Offering assemblies for diverse applications from telecommunications to aerospace, Carr Manufacturing Company is a woman-owned corporation providing custom assembly solutions since 2006. Our two ISO certified production facilities in Southern California and Northern Mexico allow us to manufacture your box builds at competitive prices and a variety of production volumes. No matter what unique specifications you’re looking for in your custom box build, we have the experience and the capacity to get it done.
At the most basic level, a box build consists of electrical components contained in some form of enclosure. Although this setup seems simple, there are several common issues that arise when assembling a box build.
What Are the Most Common Issues with Box Build Assemblies?
Issues with these assemblies can come up unexpectedly during any stage of the production process, but a few of the most common problems include:
#1 The Source of the Enclosure
One of the first steps of box build assembly is sourcing an enclosure with the right price point, durability, texture, and any other material properties that might be important for your particular application (i.e., waterproofing, heat tolerance, etc.). The two main options are designing a custom enclosure or selecting an off-the-shelf option.
Off-the-shelf options have lower unit prices and minimum order requirements, but they will also limit custom functionality. When choosing premade box builds for an intense usage environment, you’ll need to soak test and/or stress screen the product. Custom box builds, on the other hand, require less testing since they will be built for your unique needs; however, they come at a higher price point and take more time to source.
#2 Poor Documentation
Whether you choose an off-the-shelf solution or design your own custom assembly, you must double-check that all of the appropriate documentation is in place. A detailed written history of all CAD drawings, versions, tolerances, and BOMs will make it easier to backtrack in the process when issues arise. Additionally, documentation about the box build’s components and assembly techniques will drastically simplify the maintenance and repair process.
#3 Inadequate Testing Procedures
Proper testing for box build assembly includes robust examination of both the enclosure and the Printed Circuit Boards (PCBs). Soak testing and stress screening, as mentioned before, are common techniques for testing an entire box build’s fitness for the desired environment.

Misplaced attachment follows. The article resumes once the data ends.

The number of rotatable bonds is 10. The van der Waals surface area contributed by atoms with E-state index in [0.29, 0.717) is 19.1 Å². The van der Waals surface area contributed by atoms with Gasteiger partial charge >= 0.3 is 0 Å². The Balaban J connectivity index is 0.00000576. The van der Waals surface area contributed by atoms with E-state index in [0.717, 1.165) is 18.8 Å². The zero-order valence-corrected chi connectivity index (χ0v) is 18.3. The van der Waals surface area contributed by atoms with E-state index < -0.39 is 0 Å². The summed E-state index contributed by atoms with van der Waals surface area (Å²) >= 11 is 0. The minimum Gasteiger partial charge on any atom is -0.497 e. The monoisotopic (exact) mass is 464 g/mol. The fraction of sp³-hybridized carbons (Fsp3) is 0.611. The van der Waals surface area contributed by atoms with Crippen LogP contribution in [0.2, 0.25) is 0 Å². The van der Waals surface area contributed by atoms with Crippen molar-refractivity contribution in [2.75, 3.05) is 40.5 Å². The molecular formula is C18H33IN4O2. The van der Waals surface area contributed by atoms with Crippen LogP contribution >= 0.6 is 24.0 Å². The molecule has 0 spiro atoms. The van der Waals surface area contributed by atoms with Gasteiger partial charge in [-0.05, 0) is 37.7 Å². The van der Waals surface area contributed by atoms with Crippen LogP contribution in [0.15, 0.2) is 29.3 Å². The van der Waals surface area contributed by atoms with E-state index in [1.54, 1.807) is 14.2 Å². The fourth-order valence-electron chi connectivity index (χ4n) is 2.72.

Soak testing determines the software’s performance when placed under an intense data load, while stress screening takes this a bit further by pushing the product to its breaking point to determine where failures may occur. These tests, as well as PCB-specific tests like boundary scans, in-circuit tests (ICTs), and flying probes, are essential for ensuring the real-world viability of your product.
Besides these three major issues, there are other common problems that may impact the success of your box builds. One crucial consideration is selecting the best box build assembly company. Production volume, past experience, technical capabilities, and included services are all things to consider when outsourcing a box build. Here at Carr Manufacturing Company, we check all of those boxes with almost two decades of experience in system design, sub-level product assembly, testing, and more.
Consider also the Bill of Materials (BOM) for your project. The BOM is particularly important when outsourcing to a box build assembly provider, and it provides a detailed description of the components, materials, and parts required to build your product. This helps your partners find the appropriate products for manufacturing, and it also gives your team a clear sense of the cost, space, and sourcing requirements for your build.
Learn More About Our Box Build Assembly Services
Robust testing, thorough documentation, the proper partner, and a detailed BOM are crucial to the success of your finished product, whether you’re working with an off-the-shelf enclosure or a custom component. Carr Manufacturing Company’s diverse array of ahead-of-the-curve custom box build assembly services will help you make the right decisions at each of these common pain points, ensuring the most durable, high-quality, and well-tested product possible, no matter the application. For more information about our custom box build services, view the industries we work with or contact us for a quote today.